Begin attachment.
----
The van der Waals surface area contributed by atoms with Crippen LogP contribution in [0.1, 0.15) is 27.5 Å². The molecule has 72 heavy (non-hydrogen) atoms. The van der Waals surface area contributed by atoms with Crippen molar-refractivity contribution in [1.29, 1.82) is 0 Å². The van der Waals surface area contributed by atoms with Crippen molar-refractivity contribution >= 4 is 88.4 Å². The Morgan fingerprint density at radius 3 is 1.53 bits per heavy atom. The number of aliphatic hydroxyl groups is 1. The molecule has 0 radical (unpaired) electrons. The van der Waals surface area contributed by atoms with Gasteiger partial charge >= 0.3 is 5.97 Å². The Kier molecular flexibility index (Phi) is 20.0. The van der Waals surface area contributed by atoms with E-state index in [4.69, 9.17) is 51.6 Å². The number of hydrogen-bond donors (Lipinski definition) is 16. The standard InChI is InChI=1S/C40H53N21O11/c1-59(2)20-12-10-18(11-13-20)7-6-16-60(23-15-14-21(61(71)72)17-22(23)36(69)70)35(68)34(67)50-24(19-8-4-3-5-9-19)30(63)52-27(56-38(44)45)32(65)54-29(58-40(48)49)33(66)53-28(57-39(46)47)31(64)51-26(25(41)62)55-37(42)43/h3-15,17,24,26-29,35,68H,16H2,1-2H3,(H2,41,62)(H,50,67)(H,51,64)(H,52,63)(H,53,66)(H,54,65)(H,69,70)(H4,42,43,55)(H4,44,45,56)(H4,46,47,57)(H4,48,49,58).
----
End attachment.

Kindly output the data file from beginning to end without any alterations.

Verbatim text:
The van der Waals surface area contributed by atoms with Crippen LogP contribution in [0.1, 0.15) is 27.5 Å². The molecule has 72 heavy (non-hydrogen) atoms. The van der Waals surface area contributed by atoms with Crippen molar-refractivity contribution in [1.29, 1.82) is 0 Å². The van der Waals surface area contributed by atoms with Crippen molar-refractivity contribution >= 4 is 88.4 Å². The Morgan fingerprint density at radius 3 is 1.53 bits per heavy atom. The number of aliphatic hydroxyl groups is 1. The molecule has 0 radical (unpaired) electrons. The van der Waals surface area contributed by atoms with Gasteiger partial charge >= 0.3 is 5.97 Å². The Kier molecular flexibility index (Phi) is 20.0. The van der Waals surface area contributed by atoms with E-state index in [4.69, 9.17) is 51.6 Å². The number of hydrogen-bond donors (Lipinski definition) is 16. The standard InChI is InChI=1S/C40H53N21O11/c1-59(2)20-12-10-18(11-13-20)7-6-16-60(23-15-14-21(61(71)72)17-22(23)36(69)70)35(68)34(67)50-24(19-8-4-3-5-9-19)30(63)52-27(56-38(44)45)32(65)54-29(58-40(48)49)33(66)53-28(57-39(46)47)31(64)51-26(25(41)62)55-37(42)43/h3-15,17,24,26-29,35,68H,16H2,1-2H3,(H2,41,62)(H,50,67)(H,51,64)(H,52,63)(H,53,66)(H,54,65)(H,69,70)(H4,42,43,55)(H4,44,45,56)(H4,46,47,57)(H4,48,49,58).